In spite of all the romantic pairings on this show (Remember when Ann and Andy were a thing? Remember Louis C.K.?), it goes without saying that the true emotional core of the show is the relationship between Ron Effing Swanson and Leslie Knope. The rivalry between the Pawnee Rangers and Pawnee Goddesses is the epitome of their disparate lifestyles. Whereas other comedy series may go to great lengths in lampooning a character’s quirks and enthusiasms, the smart writing of this series positions Ron and Leslie’s stubborn viewpoints squarely with character strengths. Their loves of wilderness survival and puppy parties are wholly embraced and celebrated. This open-armed acceptance sets Parks and Recreation head and shoulders above all other series.

Plus, how refreshing was it to see the otherwise sweet, lovely, and beautiful Ann Perkins fail to measure up to the standards of Leslie’s Pawnee Goddesses? A great showcase of Rashida Jones’ sometimes under-utilized comedic chops.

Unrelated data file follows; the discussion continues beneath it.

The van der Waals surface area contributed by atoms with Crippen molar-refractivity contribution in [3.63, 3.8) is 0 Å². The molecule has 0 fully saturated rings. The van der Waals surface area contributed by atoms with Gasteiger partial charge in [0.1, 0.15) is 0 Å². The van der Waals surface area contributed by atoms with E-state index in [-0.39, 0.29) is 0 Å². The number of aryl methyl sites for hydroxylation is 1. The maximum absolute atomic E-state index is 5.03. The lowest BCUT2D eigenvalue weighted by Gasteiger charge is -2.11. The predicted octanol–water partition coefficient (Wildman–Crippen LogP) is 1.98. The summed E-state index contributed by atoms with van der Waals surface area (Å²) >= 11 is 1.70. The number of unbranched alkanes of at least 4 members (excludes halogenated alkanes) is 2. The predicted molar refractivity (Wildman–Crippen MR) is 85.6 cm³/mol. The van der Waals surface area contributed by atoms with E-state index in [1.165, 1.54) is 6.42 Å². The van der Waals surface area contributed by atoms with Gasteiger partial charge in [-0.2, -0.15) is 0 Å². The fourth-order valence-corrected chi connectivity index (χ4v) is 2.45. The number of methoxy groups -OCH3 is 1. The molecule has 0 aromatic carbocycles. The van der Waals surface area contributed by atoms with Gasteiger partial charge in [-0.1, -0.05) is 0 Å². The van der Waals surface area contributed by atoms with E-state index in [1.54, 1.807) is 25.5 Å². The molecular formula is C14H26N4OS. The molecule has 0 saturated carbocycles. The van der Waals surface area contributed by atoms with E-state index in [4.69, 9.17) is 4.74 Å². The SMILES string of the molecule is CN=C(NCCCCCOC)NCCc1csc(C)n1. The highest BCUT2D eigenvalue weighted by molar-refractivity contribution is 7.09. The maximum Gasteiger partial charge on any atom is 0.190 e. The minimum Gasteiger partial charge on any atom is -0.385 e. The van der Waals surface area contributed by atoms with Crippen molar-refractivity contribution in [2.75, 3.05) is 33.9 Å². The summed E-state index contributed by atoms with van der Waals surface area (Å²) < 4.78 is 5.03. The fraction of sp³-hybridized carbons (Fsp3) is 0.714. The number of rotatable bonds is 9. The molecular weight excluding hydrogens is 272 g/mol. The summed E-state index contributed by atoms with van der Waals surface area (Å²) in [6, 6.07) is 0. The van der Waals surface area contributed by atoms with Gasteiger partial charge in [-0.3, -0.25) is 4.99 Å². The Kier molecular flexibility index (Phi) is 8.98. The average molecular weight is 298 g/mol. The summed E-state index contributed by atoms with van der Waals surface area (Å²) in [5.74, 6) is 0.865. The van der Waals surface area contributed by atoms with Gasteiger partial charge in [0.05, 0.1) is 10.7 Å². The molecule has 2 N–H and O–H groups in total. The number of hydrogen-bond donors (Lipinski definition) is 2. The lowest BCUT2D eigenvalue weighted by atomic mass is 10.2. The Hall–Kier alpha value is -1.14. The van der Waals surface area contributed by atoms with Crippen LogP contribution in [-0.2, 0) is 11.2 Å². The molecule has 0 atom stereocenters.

I am a Goddess. A glorious female warrior. Queen of all that I survey. Enemies of fairness and equality, hear my womanly roar: NYYYAAAAAAA!!


3 responses

  1. Dude, the Community episode was one of the best episodes of television I’ve ever had the privilege of experiencing. Every week, Community tries to do something that other shows are too scared to even consider, and so every so often, Community has an episode that just blows everyone away. This episode goes right up there with the flashback/clips episode and the first paintball one.

    • I totally agree with you on this, Eric. Community challenges television conventions with such creativity and intelligence. And when its brilliant wit is coupled with poignant character moments, you’ve got a lethal combo. So far in the series, my favorite episodes of Community have been this one, the clips show, the bottle episode, and the Dungeons and Dragons outing.

  2. Pingback: The Naughty and Nice of 2011 TV | everybody and television